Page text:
director Agnès Varda
Sandrine Bonnaire stars as Mona Bergeron, the titular “vagabond” of Agnès Varda’s haunting 1985 film. She’s not as mopish and repetitive as Herman Melville’s Bartleby, but she’s of a similar ilk, a modern individual disconnecting with society. She’s more of a rebel, too, but what cause she rebels against is never fully known.
I had forgotten that Mona is dead from the get-go. The first we see of her is her stiffened corpse in a rural ditch. She is reconstructed through the reminisces of those who met or simply saw her, glimpses imbued with each individual’s own world view. However, Varda shows us Mona beyond the perspectives of the pseudo-interviewees. We see her in glimpses presumably more accurate.
Maybe the Bartleby comparison is inherently flawed, because Mona is not simply withdrawn, in fact, she rouses to moments of great camaraderie, in particular with the old woman with whom she gets tipsy or the Tunisian farm worker with who betrays her friendship and really seems to hurt her.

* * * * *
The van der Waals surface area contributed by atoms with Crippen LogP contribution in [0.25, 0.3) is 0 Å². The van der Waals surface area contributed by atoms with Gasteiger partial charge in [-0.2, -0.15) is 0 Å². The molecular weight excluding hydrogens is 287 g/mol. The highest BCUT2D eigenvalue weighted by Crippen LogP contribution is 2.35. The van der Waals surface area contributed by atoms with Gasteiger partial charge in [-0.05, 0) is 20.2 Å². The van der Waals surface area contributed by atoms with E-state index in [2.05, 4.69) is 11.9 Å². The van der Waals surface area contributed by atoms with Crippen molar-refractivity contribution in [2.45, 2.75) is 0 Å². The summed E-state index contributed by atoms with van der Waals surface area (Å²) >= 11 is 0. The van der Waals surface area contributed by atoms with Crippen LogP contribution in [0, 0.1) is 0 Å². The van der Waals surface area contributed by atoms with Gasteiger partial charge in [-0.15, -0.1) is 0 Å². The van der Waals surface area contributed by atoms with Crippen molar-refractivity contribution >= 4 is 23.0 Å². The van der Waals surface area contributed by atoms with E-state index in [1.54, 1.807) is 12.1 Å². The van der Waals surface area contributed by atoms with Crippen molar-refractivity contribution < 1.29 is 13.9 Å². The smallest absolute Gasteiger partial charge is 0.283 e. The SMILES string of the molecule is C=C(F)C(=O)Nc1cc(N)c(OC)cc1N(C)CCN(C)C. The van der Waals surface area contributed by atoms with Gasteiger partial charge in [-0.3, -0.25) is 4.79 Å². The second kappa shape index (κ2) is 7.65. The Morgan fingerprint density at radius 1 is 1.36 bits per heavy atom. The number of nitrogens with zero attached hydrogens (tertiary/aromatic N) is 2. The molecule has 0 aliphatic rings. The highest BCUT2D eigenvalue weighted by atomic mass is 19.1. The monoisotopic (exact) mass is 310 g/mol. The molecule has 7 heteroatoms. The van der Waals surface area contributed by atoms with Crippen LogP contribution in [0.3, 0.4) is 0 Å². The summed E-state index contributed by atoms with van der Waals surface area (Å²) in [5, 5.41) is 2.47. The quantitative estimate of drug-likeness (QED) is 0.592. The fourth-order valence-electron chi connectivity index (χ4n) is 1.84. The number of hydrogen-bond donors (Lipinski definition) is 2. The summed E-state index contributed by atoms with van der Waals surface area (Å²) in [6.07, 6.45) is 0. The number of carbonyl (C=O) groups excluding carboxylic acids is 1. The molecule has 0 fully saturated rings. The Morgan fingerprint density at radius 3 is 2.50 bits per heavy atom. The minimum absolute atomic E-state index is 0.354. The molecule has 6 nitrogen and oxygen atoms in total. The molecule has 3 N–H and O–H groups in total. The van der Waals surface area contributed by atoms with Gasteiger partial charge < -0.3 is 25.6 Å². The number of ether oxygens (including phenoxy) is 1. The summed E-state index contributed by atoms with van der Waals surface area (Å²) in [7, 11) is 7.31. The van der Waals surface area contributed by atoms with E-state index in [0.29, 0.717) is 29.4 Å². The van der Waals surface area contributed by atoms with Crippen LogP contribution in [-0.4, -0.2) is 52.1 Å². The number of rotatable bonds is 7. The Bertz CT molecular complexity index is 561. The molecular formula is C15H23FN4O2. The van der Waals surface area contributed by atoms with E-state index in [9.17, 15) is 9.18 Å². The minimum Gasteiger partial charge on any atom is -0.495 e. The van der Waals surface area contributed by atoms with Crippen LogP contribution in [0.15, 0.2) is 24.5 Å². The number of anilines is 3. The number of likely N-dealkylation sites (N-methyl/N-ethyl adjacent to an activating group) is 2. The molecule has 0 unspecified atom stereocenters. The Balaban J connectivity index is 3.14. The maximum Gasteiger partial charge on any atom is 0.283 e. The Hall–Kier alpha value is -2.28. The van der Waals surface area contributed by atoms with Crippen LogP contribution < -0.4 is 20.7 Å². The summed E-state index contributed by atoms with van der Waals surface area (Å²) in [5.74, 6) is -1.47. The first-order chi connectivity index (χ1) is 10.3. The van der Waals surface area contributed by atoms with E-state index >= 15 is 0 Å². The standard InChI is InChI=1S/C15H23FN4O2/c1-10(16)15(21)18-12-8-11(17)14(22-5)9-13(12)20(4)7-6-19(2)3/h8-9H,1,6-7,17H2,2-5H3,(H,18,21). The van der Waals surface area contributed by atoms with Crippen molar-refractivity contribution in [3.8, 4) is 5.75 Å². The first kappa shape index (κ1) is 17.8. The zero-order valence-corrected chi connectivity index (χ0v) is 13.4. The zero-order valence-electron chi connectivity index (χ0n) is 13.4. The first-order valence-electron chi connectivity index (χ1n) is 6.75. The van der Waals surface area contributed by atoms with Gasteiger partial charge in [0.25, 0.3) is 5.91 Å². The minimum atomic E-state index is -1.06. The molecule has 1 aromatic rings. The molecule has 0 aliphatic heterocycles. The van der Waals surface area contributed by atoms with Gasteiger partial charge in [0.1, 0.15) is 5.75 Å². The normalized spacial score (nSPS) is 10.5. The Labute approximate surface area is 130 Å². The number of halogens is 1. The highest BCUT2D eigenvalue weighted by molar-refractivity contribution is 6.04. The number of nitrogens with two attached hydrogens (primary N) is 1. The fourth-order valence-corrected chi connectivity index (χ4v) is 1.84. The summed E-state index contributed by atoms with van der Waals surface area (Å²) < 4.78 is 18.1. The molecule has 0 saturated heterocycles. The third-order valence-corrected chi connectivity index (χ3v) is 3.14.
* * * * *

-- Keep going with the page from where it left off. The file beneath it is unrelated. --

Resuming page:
More than anything, Mona is a woman, an individual, who has cut ties with the regular world and has taken to camping on her own in the wine region. She is wandering to find a place outside of the social norms. But she is also uncertain of what she wants and spurns a gift of land from a hippie farmer because she doesn’t really want to farm the land.
It’s ultimately tragic, and bizarre,as she stumbles into a pagan wine event dousing her in the dregs by costumed figures. She is also raped by a stranger just before her total dissolution.
Varda’s original French title Sans toit ni loi, which translates roughly as “With neither roof nor law” suggests Mona’s rebellion moreso than Vagabond. She’s a tragic figure, not entirely kind or appreciative, whose rejection of the world, a feminist rebellion, leaves her frozen to death in a ditch. She’s ultimately unknowable, but haunting and real.